CSE503: Software Engineering
Lecture 5  (April 5, 2000)

David Notkin


v     Today

Ø      Layering

Ø      Possible projects

v     Layering

Ø      Layering is a standard software structuring technique

Ø      If you’ve taken OS, you’ve seen it in its classic form in Dijkstra’s T.H.E. system

§        Level 5: User Programs

§        Level 4: Buffering for input and output devices

§        Level 3: Operator Console Device Driver

§        Level 2: Memory Management (Software Paging)

§        Level 1: CPU Scheduling (priority) P and V operations

§        Level 0: Hardware

Ø      Parnas’ paper discusses layering in terms of the potential ease of extension and contraction of systems

Ø      Strictly, one layer can only use operations at the next lower level

§        This constrains, in the extreme, invocations between components at a given level

§        This constrains recursion

§        It prohibits calling down multiple levels

Ø      But layering does allow for a nice style of building: a lower layer can be debugged and tested without concern for the higher layers, since there are by definition no dependences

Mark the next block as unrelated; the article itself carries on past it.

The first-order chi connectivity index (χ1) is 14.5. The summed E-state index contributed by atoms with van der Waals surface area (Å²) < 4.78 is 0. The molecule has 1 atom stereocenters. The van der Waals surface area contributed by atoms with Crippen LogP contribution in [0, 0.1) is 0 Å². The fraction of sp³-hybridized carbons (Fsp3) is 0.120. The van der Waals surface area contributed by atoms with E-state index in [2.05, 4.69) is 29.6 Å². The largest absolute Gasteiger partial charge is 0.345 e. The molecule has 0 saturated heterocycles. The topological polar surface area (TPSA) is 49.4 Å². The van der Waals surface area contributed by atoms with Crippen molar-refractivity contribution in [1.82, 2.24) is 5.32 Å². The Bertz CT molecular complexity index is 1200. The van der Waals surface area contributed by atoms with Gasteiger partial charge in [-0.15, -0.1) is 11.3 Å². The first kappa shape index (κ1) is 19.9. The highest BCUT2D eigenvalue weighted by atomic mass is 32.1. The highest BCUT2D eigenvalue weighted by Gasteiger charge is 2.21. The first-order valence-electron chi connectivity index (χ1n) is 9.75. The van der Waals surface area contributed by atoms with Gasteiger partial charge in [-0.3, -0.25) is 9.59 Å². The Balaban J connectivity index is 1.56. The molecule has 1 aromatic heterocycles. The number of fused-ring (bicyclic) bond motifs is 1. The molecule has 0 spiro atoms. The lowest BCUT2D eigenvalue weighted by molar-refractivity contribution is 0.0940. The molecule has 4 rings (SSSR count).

v     Invokes vs. uses

Ø      Parnas discusses how the uses relation is distinct from the invokes relation

§        A program A uses a program B if the correctness of A depends on the presence of a correct version of B

§        Requires specification and implementation of A and the specification of B

§        Again, what is the “specification”? The interface? Implied or informal semantics?

Ø      Here's an example where invokes does not imply uses

§        Invocation without use: name service with cached hints

·       ipAddr := cache(hostName);
if not(ping(ipAddr))
    ipAddr := lookup(hostName)

v     What is the relationship, if any, between layering and information hiding modules?

Ø      HW2 has one question in this regard

Ø      Strict application of layering in operating systems is hard; for example, if you have lots of processes, you may not be able to store all your process tables in memory, so you might have a dependency from process table management to virtual memory

Ø      Here's a small example of this, taken from the FAMOS operating system (family of operating systems) research project from the early 1980's

§        An OS might have both a "process ADT" and a "segment ADT", each of which hides secrets such as the data structures to support these functions

§        But in terms of layering, you might have the structure:

·       Level 3: Segment management
Level 2: Process management
Level 1: Segment creation
Level 0: Process creation

§        So, the information hiding modules (the ADTs) span levels in this situation

v     Language support for layering

Ø      Why do we have tons of language support for information hiding modules, but essentially none for layering?